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Misconceptions

Last updated: November 2020

There is a huge misunderstanding that cancer survivors are a bunch of helpless individuals. I’m here to break down some of these misconceptions as those theories are a bunch of crap, for lack of a better term. Again, if I could say one thing about multiple myeloma, it's that it's has taught me that I’m stronger than I thought I was. I’ve spent most of my life proving people wrong, and just when you think I’ve thrown in the towel, I prevail, finishing and standing tall in what I have going on at that time.

Having cancer does not make you a charity case

Upon your diagnosis, did people talk to you differently? Did they assume you couldn’t function? I’m here to say that a cancer diagnosis by no means indicates a charity case. Many just need an ear and a co-partner to go along the process with. So what are some of the thoughts we need to de-bunk when it involves cancer patients?

  • Cancer means invalid- not even!
  • Cancer means I can’t work- that depends on each person’s situation, but there are plenty of people who maintain and continue their employment or businesses.
  • Cancer means I can’t enjoy life- Nope, as I always say... live until the wheels fall off!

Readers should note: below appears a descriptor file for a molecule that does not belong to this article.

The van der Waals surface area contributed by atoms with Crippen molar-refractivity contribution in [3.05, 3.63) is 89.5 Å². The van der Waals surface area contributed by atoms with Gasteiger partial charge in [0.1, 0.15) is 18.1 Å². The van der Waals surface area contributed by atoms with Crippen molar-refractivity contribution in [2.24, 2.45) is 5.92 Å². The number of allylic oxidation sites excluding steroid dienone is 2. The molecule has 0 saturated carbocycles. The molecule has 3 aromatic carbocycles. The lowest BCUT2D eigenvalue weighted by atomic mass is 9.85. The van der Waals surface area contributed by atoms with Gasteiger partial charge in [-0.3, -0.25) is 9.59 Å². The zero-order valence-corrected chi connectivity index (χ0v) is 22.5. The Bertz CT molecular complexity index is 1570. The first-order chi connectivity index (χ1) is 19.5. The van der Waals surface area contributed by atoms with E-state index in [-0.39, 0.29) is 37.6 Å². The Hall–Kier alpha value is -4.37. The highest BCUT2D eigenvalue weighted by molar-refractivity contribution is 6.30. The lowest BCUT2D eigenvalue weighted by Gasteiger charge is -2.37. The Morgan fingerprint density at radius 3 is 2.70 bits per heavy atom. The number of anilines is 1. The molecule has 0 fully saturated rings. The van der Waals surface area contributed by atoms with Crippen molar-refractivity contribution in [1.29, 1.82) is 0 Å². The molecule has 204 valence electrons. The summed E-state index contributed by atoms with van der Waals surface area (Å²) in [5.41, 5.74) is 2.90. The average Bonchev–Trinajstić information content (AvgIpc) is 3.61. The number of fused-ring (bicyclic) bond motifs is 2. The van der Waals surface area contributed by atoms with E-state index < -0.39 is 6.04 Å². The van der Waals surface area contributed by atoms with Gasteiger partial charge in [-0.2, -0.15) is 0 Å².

Cancer does not mean you are invalid. It’s crazy how sometimes people assume the worst without truly understanding the plight. So what is it we can do, even if we don’t want to? We hang strong and get it done.

Taking back power: Squashing misconceptions

Choosing to go forward with chemotherapy, stem cell transplant, or other treatment options is not an easy decision, like many might think. Yes, the treatments may allow you to survive this, but on the other hand, you may be thinking, "Man, these drugs are going to make me weak, and possibly even sicker." It's a misconception that treatment choices are easy decisions but they aren't. Decisions about treatments are ones made with great thought.

The misconception we can’t process things fully is totally inaccurate. Now I admit it takes some adjusting to process the technical and semantics of cancer in question, but once everything sinks in, I think it’s fair to say we move forward from there.

Though we may slow down having fun, by all means, we do not stop. I remember clearly asking my doctor “I can’t have a glass of wine any more?” But it's not about having the fun we used to have, it’s about having some wisdom in the choices we make moving forward.

There's no rulebook for handling cancer

Though misconceptions are unsettling in truly understanding what it takes to beat cancer. There’s no special rulebook because we’re all so very different. We process and we react and we beat this in the best way we can. Though these mix-ups can be unsettling, it’s the least of our worries. We pick out heads up and move along with our decisions and prep for the long road ahead, and that involves truth, fight, and dignity.

The time to fight is now, with integrity, grace, hope, and a smile….when you feel like it

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